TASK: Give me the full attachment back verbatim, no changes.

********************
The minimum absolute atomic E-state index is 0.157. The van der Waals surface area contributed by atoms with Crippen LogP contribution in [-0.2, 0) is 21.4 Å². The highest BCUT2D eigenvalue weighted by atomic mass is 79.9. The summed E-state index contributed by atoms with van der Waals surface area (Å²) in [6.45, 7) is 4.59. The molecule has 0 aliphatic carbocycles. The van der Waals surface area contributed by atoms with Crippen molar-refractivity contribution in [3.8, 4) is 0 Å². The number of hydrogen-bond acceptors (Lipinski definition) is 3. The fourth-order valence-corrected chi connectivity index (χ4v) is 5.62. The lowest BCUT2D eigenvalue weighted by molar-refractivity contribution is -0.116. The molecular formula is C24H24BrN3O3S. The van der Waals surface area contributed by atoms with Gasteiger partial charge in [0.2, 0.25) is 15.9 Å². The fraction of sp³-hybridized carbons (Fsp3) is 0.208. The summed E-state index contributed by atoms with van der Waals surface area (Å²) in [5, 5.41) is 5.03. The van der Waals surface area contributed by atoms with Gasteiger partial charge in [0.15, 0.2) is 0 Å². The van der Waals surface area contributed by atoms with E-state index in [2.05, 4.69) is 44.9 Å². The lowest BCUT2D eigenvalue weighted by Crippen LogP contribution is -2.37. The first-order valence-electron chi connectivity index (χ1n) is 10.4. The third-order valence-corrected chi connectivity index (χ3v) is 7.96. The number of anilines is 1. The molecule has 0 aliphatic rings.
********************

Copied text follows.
The minimum absolute atomic E-state index is 0.157. The van der Waals surface area contributed by atoms with Crippen LogP contribution in [-0.2, 0) is 21.4 Å². The highest BCUT2D eigenvalue weighted by atomic mass is 79.9. The summed E-state index contributed by atoms with van der Waals surface area (Å²) in [6.45, 7) is 4.59. The molecule has 0 aliphatic carbocycles. The van der Waals surface area contributed by atoms with Crippen molar-refractivity contribution in [3.8, 4) is 0 Å². The number of hydrogen-bond acceptors (Lipinski definition) is 3. The fourth-order valence-corrected chi connectivity index (χ4v) is 5.62. The lowest BCUT2D eigenvalue weighted by molar-refractivity contribution is -0.116. The molecular formula is C24H24BrN3O3S. The van der Waals surface area contributed by atoms with Gasteiger partial charge in [0.2, 0.25) is 15.9 Å². The fraction of sp³-hybridized carbons (Fsp3) is 0.208. The summed E-state index contributed by atoms with van der Waals surface area (Å²) in [5, 5.41) is 5.03. The van der Waals surface area contributed by atoms with Gasteiger partial charge in [0.15, 0.2) is 0 Å². The van der Waals surface area contributed by atoms with E-state index in [2.05, 4.69) is 44.9 Å². The lowest BCUT2D eigenvalue weighted by Crippen LogP contribution is -2.37. The first-order valence-electron chi connectivity index (χ1n) is 10.4. The third-order valence-corrected chi connectivity index (χ3v) is 7.96. The number of anilines is 1. The molecule has 0 aliphatic rings.